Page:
Journal of structural biology : 113-21 En savoir plus
Résumé

The B-subunit of Shiga toxin has been demonstrated as a powerful vector for carrying attached peptides into cells for intracellular transport studies and for medical research. We have investigated the structure of the B-subunit and of a chimera bearing a peptide extension, bound to the membranous lipidic receptor, the globotriaosylceramide (Gb3). Two-dimensional crystals of both B-subunits have been obtained by the lipid layer method and projection maps have been calculated at 8.5A resolution from ice-embedded samples. The B-subunits as the chimera are organized in a pentameric form similar to the X-ray structure of the B-subunit not bound to Gb3. A difference map of both proteins has been calculated in which no density could be attributed to the peptide extension. Cross-correlations with projections of the B-subunit X-ray structure revealed that pentamers in the 2D crystals were oriented with their binding sites pointing to the lipid layer. Thus, it is likely that the peptide extension was disordered and confined to the surface of the pentamer opposite to the Gb3 binding sites. This location confirms the hypothesis that addition of peptide extension to the C-terminus conserves the ability of the modified B-subunit to bind the membranous receptor Gb3.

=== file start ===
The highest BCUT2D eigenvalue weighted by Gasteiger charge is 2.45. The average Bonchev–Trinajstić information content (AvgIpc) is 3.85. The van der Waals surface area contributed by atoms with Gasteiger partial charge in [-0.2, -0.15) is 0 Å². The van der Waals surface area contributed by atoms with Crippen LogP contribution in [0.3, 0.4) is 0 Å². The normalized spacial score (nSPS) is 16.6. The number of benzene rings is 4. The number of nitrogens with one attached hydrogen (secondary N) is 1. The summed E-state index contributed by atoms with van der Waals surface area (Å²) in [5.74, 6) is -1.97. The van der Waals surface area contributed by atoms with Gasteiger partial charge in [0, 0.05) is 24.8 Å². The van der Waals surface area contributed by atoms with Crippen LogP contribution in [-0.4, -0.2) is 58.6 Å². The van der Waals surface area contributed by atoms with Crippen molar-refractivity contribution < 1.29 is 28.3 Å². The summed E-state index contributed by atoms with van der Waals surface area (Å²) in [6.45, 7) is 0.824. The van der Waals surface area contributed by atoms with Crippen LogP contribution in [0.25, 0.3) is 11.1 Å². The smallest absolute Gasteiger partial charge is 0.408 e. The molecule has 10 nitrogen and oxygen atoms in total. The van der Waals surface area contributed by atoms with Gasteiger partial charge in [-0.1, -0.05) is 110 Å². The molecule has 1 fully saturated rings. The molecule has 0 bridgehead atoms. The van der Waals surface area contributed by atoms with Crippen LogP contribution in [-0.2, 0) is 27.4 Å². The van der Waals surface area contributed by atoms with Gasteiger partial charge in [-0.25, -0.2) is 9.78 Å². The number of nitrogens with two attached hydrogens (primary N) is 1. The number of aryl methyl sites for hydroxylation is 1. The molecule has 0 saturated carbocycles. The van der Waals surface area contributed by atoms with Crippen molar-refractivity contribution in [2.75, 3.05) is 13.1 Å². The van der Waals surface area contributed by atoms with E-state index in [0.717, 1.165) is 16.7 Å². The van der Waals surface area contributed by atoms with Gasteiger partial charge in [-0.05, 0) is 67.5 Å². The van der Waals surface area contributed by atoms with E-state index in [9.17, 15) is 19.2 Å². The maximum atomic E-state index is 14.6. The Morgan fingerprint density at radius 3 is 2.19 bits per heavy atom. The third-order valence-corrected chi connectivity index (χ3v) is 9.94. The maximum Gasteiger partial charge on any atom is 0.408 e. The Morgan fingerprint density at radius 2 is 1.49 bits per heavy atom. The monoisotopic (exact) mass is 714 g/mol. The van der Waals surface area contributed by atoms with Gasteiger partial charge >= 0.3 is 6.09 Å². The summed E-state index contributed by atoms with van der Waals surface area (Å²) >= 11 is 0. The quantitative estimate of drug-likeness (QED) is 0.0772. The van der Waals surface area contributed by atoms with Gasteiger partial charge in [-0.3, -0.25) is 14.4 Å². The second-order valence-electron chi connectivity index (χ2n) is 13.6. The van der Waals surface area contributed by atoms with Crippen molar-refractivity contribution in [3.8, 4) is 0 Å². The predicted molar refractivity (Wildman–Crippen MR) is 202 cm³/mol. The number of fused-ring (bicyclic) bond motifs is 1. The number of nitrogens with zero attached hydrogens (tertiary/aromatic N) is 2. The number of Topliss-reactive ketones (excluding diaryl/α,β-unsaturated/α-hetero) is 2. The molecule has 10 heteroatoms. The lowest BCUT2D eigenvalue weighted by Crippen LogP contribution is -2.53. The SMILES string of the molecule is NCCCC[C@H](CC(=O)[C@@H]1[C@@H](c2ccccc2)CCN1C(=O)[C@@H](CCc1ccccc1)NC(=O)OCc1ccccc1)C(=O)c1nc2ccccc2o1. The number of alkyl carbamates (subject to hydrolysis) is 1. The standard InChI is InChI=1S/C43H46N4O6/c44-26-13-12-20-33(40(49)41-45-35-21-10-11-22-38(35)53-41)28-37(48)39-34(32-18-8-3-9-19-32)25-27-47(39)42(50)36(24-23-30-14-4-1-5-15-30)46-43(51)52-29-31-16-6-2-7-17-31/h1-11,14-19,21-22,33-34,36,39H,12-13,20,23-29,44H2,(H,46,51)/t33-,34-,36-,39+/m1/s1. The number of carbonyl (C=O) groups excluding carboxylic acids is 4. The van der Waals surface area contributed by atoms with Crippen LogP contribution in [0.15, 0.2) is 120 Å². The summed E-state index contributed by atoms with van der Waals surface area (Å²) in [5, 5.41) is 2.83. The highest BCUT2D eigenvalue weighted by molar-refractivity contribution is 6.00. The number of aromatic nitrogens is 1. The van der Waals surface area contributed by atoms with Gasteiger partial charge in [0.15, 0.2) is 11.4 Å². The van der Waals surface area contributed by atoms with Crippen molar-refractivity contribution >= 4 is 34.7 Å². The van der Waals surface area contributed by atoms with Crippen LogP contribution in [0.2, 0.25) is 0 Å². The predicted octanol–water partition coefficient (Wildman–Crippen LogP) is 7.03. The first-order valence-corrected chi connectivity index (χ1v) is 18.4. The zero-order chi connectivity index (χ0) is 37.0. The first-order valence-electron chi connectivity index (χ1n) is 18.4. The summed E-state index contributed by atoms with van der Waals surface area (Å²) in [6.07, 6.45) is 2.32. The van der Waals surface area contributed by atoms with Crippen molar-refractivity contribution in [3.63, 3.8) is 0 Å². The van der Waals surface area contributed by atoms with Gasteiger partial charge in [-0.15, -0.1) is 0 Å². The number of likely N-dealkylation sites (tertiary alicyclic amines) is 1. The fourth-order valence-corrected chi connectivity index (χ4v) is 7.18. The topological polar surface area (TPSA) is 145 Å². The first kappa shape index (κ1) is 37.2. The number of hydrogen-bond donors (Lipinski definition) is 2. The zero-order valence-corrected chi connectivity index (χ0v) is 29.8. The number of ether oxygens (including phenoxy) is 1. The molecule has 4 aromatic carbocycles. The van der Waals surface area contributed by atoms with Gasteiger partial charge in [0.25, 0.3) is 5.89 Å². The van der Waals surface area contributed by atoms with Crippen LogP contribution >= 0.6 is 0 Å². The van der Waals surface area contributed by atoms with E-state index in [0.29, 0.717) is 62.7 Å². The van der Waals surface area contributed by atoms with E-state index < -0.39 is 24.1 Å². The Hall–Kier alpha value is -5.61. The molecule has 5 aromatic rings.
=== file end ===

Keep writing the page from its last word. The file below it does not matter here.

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Imre Derényi, Frank Jülicher, Jacques Prost (2002 Jun 13)

Formation and interaction of membrane tubes.

Physical review letters : 238101 En savoir plus
Résumé

We show that the formation of membrane tubes (or membrane tethers), which is a crucial step in many biological processes, is highly nontrivial and involves first-order shape transitions. The force exerted by an emerging tube is a nonmonotonic function of its length. We point out that tubes attract each other, which eventually leads to their coalescence. We also show that detached tubes behave like semiflexible filaments with a rather short persistence length. We suggest that these properties play an important role in the formation and structure of tubular organelles.